You're never quite sure with this show, but Jude Law's character Sam appears to be in a dream. He's staring at a flaming caravan, screaming for his murdered son and ripping open his own chest. So far, so Third Day.
But then he wakes up and everything is ok. Except it isn't. Next to him in the guesthouse bed is the American woman he was on the lash with at the end of episode one. Drink had been taken. Sex had been had. And nobody is quite sure what else has happened.
Last week's opener was strange and intriguing, but never quite convinced that you'd be sticking around for the entire series. Episode two unpeeled a few more onion layers in this mysterious enigma and reeled us in for the long haul.
Dennis Kelly had previously impressed with the story of Jessica Hyde in Utopia on Channel 4, a brilliantly quirky show that probably helped ensure he was given plenty free rein for this seven-part co-production between Sky Atlantic and HBO.
Law just about gets away with the heavy load on his character, while Emily Watson and Paddy Considine, who play the tavern-owning couple, are their usual brilliant selves. She can't refer to her hubby without a string of scything expletives, while we suspect there's much more to him than his “Let's all have a nice cuppa” demeanour.
The real star of the show, however, is Osea Island, an actual place in an estuary in Essex, owned by Sugababes' music producer Nigel Frieda (his brother is John, the hair and shampoo guy).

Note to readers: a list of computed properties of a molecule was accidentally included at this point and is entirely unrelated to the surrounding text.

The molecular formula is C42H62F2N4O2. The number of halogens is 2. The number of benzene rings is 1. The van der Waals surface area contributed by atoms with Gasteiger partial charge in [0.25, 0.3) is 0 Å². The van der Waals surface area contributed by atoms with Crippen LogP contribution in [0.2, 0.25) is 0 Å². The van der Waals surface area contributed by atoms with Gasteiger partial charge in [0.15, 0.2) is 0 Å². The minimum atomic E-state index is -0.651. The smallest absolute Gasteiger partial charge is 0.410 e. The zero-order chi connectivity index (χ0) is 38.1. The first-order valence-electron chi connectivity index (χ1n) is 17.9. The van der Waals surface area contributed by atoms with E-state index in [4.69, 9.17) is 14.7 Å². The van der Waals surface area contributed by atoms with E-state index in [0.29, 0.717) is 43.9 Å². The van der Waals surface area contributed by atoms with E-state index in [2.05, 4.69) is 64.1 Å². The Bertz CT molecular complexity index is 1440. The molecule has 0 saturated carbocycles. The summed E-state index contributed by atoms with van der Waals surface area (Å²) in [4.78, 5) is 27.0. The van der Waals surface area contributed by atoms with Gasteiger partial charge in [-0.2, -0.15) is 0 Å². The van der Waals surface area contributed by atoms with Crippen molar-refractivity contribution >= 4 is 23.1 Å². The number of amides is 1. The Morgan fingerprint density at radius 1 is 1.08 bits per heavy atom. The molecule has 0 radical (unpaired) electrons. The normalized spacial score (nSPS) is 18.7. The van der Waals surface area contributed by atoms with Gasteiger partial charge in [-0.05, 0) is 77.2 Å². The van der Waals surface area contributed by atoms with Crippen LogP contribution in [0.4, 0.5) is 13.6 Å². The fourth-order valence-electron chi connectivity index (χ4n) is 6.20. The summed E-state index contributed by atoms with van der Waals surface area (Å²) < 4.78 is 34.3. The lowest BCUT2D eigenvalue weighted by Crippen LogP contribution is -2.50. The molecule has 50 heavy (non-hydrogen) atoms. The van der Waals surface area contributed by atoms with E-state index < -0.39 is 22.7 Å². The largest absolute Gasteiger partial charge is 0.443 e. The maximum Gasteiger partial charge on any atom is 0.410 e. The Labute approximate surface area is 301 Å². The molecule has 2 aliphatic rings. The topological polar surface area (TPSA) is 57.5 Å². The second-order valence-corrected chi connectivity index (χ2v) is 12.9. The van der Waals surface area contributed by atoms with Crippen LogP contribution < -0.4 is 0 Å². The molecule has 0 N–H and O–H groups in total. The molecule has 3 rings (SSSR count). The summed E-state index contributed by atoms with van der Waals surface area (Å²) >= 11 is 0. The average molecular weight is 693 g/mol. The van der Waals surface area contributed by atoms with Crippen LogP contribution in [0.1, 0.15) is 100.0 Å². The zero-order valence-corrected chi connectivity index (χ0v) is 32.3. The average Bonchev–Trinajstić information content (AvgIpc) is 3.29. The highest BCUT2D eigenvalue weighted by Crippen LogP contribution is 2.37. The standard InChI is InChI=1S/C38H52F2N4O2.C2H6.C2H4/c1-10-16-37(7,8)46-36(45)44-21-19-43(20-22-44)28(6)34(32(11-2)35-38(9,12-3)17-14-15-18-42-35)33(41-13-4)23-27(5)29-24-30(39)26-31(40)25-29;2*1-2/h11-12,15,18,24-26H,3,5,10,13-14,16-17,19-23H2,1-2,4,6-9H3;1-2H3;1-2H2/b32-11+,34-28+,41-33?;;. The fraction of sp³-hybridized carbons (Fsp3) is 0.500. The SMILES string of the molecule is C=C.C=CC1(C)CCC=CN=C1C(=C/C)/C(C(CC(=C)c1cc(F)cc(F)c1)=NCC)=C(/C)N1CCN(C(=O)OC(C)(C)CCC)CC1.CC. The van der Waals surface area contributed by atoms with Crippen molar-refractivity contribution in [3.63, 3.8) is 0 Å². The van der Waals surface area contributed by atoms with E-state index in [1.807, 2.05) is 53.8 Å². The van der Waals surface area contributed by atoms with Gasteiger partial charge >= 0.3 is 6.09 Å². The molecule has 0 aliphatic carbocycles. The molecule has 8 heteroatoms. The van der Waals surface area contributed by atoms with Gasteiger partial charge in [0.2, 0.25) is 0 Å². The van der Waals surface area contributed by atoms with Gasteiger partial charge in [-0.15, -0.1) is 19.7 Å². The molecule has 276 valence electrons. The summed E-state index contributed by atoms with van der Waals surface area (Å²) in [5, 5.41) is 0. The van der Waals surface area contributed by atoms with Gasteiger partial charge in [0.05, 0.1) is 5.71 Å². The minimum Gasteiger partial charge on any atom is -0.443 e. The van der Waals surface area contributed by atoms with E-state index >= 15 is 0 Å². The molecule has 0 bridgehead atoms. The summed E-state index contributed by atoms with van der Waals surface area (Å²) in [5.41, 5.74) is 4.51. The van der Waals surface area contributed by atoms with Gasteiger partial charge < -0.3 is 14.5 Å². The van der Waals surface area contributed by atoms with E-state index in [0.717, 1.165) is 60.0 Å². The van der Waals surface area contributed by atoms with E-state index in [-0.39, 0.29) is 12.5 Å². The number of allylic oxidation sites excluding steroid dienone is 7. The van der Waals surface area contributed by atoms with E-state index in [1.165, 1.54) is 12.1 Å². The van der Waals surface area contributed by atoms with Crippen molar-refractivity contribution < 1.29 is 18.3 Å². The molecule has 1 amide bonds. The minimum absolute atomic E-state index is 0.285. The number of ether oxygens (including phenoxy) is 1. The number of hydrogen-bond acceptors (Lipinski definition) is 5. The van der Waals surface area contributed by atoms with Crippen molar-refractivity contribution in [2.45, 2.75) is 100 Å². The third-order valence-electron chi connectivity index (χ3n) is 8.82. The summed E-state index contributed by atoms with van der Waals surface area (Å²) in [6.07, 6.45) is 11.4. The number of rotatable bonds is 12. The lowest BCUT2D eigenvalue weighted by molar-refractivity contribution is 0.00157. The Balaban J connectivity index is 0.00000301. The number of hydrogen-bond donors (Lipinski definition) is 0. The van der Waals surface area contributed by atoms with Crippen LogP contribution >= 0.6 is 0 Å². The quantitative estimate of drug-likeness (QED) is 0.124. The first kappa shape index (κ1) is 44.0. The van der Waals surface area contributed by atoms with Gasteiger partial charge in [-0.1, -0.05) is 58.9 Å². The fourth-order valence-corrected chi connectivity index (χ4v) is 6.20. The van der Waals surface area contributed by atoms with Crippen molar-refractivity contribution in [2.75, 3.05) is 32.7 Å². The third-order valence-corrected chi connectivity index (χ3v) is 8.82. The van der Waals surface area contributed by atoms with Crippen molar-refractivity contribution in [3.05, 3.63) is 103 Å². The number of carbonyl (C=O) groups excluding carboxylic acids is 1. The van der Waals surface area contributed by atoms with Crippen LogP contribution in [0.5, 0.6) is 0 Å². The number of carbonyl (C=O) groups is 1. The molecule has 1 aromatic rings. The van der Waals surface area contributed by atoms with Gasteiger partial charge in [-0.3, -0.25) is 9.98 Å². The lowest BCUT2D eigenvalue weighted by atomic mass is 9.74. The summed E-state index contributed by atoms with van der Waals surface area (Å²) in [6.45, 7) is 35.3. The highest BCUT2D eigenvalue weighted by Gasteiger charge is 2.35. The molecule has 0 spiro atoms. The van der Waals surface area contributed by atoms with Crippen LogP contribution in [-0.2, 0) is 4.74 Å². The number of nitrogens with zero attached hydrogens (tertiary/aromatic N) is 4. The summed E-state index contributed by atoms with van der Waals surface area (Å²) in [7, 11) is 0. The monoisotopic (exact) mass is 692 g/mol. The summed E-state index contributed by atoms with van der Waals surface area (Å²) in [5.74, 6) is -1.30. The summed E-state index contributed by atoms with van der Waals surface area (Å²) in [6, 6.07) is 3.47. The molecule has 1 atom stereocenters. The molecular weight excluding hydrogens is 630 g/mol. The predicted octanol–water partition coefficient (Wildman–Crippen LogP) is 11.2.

It even has the causeway that's central to Sam's inability to escape. Sorry pal, tide is in again, you'll just have to stay here a while longer with us menacing islanders.
At least there's a festival on, complete with a mix of giant puppets, crusty drummers and ancient religious iconography. And just when you think it couldn't get any more like Ballydehob in the early '90s, Sam decides to drop some acid. Not surprisingly, the weirdness level goes up to 11, and there's not much that spoils a psychedelic excursion quite like being told: “They've got weapons... they want you dead.”
The Third Day has drawn comparisons to classic island horror The Wicker Man (1973), and there are also hints of the excellent first series of True Detective. But this show already looks like becoming a distinct beast of its own, and would be much talked-about at the water-coolers if we still gathered at such places. Edgy and gripping, it regularly lurches towards downright violent and scary.
The show will push the envelope even further in the coming weeks with the arrival of new characters, and an immersive 'live' episode that will be 12-hours long. You'd do well to turn on and tune in.